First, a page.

George and Honor have been happily married for 32 years. She is a successful writer, he is a revered columnist. They have a perfect understanding of each other. Well, that is until a young female journalist assigned to “profile” George seeks to undermine that understanding.
The fallout leads to some dramatic consequences.
Honor Jan Greenhough
George Ian Evans
Claudia Becca Carr
Sophie Christabel Wickert
Lighting Design Andrew Herbert
Sound Designer Ian James
Stage Manager Sandie Campbell
ASM & props Janet Clark
Prompt Beryl Neal, Nina James
Make-up/hair Penny Vetterlein
Costumes The cast
Show programming Jon Lewis
Technical operator James Quinn
House Manager John Heather
Refreshments Heather London
Raffle Sandie Campbell, Janet Clark
Box Office Margaret Uzzell
Poster/programme design Graham Copeland
Programme John Guttridge
Some of the cast in rehearsal:
HONOUR – reviewed by Peter Steptoe:
This play must be o.k., I thought, as it had received several awards but my heart sank when I found it was to be played in traverse with only two chairs as props. I am addicted to the well made play and not good with acres of chat. The plot was hardly original, it was about a late middle aged man falling for a thirty year old predatory woman, leaving his wife, much to her annoyance and also to that of their daughter. All this was to go on for nearly two hours on a hot summer’s evening would require endurance.
And yet, somehow I got hooked, despite the obligatory swear words which always gets a few nervous laughs; perhaps there was a germ of truth lurking in the verbiage; perhaps the tedium of much speech was relieved by the eighteen scene changes, including one where the two chairs were reduced to one.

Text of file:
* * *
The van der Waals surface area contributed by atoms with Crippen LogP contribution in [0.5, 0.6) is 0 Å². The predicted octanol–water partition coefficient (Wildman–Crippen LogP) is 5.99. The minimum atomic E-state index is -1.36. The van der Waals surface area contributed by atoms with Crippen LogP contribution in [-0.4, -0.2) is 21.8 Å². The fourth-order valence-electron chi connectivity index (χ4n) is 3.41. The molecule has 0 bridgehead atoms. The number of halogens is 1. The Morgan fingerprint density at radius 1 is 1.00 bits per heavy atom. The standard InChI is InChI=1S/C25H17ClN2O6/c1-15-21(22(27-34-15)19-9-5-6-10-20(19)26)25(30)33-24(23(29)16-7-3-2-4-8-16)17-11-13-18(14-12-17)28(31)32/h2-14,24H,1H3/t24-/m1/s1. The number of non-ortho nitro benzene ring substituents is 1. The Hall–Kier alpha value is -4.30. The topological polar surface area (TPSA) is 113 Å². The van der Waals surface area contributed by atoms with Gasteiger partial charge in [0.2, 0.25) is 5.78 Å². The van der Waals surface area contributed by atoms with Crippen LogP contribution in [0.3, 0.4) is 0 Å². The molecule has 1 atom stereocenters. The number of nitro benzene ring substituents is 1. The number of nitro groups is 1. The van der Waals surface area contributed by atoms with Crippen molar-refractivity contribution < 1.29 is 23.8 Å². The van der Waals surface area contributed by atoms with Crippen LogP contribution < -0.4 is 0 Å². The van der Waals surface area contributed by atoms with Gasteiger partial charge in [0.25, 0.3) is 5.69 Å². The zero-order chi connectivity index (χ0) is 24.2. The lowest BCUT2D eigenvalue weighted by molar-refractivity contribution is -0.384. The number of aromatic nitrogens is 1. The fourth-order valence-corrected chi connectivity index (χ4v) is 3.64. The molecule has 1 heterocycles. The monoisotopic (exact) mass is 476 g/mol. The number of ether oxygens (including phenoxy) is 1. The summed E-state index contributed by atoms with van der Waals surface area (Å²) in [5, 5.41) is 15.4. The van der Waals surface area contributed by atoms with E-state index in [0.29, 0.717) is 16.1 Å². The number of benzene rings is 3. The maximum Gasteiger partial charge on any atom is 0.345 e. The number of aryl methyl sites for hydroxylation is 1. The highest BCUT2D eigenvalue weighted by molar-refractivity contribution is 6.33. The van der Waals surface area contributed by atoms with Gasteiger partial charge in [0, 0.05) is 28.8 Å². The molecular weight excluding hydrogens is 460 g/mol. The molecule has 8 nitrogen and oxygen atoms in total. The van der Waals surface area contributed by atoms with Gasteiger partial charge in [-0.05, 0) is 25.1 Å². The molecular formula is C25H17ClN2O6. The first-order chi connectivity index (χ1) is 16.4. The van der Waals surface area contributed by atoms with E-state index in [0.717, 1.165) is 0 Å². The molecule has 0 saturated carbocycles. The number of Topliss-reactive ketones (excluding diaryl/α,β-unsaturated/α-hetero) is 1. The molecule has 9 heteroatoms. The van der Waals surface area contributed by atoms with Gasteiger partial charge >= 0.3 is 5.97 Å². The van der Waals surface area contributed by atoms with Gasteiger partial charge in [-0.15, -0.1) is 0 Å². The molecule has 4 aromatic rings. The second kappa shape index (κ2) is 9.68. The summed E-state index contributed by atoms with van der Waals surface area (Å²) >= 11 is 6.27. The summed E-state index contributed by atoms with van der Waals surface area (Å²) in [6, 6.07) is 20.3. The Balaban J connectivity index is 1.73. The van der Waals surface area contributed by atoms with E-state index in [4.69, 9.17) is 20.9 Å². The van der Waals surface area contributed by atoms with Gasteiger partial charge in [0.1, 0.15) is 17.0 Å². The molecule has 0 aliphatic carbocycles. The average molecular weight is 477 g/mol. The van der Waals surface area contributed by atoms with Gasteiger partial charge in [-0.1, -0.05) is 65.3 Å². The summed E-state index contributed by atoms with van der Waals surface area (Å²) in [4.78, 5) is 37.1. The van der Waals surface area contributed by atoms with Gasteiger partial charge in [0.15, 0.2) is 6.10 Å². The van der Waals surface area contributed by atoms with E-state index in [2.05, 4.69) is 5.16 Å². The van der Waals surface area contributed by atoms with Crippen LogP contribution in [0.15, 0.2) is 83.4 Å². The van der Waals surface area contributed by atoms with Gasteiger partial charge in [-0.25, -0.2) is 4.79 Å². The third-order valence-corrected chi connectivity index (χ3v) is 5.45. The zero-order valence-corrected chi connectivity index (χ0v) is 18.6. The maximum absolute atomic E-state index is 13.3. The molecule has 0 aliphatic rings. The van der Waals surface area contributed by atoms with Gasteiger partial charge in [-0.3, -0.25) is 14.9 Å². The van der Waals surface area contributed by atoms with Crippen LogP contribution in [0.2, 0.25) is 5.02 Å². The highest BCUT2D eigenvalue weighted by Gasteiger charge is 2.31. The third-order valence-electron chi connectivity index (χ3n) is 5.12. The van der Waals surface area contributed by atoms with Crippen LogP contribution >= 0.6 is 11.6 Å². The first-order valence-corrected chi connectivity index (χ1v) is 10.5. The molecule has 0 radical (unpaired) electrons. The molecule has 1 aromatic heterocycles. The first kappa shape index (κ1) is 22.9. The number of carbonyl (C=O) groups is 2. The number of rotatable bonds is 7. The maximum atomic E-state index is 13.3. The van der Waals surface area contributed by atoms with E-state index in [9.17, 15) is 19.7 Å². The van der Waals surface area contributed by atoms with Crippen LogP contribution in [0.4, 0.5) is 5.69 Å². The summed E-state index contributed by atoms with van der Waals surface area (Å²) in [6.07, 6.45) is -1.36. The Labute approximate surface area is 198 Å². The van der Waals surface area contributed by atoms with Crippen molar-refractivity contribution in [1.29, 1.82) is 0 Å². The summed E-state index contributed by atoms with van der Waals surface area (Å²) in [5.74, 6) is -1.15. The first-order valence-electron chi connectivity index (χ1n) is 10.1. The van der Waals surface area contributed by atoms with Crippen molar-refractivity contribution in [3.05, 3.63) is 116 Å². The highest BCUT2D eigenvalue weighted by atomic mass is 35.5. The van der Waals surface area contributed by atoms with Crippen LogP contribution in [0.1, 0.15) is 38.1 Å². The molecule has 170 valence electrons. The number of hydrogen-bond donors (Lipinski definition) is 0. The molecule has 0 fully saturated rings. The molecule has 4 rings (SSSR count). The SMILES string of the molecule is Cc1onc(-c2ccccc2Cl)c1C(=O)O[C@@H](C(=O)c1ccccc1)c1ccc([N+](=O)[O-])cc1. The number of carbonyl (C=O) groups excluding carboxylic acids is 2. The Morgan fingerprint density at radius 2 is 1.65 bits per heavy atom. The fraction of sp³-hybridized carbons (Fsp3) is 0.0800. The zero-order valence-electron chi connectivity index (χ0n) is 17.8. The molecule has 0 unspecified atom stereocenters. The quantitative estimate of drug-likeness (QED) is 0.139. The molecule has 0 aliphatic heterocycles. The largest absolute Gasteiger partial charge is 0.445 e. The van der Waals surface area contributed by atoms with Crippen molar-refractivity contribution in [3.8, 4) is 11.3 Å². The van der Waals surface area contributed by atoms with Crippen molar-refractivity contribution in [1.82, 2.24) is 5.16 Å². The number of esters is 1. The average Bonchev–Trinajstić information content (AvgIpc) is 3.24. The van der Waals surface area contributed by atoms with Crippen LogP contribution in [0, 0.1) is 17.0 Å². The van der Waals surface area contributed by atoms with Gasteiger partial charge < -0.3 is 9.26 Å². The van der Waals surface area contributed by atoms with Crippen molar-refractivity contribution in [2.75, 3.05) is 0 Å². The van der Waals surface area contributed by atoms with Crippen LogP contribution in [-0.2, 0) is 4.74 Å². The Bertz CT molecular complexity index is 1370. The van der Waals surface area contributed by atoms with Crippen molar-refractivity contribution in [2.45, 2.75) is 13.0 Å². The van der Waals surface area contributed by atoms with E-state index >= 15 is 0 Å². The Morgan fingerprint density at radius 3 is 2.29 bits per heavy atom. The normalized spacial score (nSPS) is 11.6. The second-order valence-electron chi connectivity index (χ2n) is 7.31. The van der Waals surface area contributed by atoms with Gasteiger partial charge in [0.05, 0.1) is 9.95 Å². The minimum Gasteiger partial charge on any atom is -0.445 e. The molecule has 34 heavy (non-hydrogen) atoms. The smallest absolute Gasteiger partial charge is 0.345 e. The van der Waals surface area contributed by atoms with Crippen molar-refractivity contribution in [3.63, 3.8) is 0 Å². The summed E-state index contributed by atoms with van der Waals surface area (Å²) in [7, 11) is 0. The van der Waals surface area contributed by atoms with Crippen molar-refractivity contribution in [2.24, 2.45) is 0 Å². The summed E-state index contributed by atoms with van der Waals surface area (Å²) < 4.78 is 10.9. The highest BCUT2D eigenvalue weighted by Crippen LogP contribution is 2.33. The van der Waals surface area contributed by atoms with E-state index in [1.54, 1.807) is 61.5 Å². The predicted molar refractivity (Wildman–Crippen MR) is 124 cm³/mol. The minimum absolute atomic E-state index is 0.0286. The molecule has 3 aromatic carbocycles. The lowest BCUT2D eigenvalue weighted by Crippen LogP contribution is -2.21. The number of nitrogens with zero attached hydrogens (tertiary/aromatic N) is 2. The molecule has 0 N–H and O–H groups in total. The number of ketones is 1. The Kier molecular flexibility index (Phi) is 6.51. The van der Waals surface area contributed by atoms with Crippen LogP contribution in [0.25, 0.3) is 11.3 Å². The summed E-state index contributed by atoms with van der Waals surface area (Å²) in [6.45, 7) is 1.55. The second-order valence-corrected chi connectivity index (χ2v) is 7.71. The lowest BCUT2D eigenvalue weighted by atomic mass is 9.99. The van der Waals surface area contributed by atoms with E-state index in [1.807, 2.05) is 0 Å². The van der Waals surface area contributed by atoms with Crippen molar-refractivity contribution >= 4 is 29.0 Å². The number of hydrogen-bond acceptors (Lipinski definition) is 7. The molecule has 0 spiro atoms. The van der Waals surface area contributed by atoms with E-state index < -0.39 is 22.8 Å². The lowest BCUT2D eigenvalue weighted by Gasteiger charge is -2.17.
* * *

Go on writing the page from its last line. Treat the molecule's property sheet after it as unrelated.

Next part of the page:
Despite all this, I became engrossed with the goings on and ceased to observe the audience sitting opposite. The acting was excellent, reactions splendid, facial expressions conveying the right emotions. The star, and what a great part it was, the wronged wife Honor, beautifully played by Jan Greenhough. I wanted to shake George for being so stupid as to leave her, so Ian Evans must have been playing him correctly, but he had a sort of whinging voice that I didn’t think we journalists had. Claudia, the predatory woman was brutally played by young Becca Carr and made me feel helpless in not being able to warn George of his folly. Christabel Wickert had the difficult task of playing the only child and her anger in the scene with Claudia was entirely natural. The subsequent one where she became uncertain was I think a fault of the writing rather than the acting.
Director John Oakenfull handled his actors well and the moves seemed natural to both the dialogue and the emotions displayed. I particularly liked the lighting fades and increase on the actors when communing with themselves.
I do feel that in some instances the costumes were unsuitable. Honor is described in the play script as an elegant woman of sixty and not until the last scene at the university Graduation did she look elegant. Claudia’s tight fitting dress and costumes were not the best means of showing her credentials. George’s attire seemed entirely orthodox and Sophie was the usual scruffy student.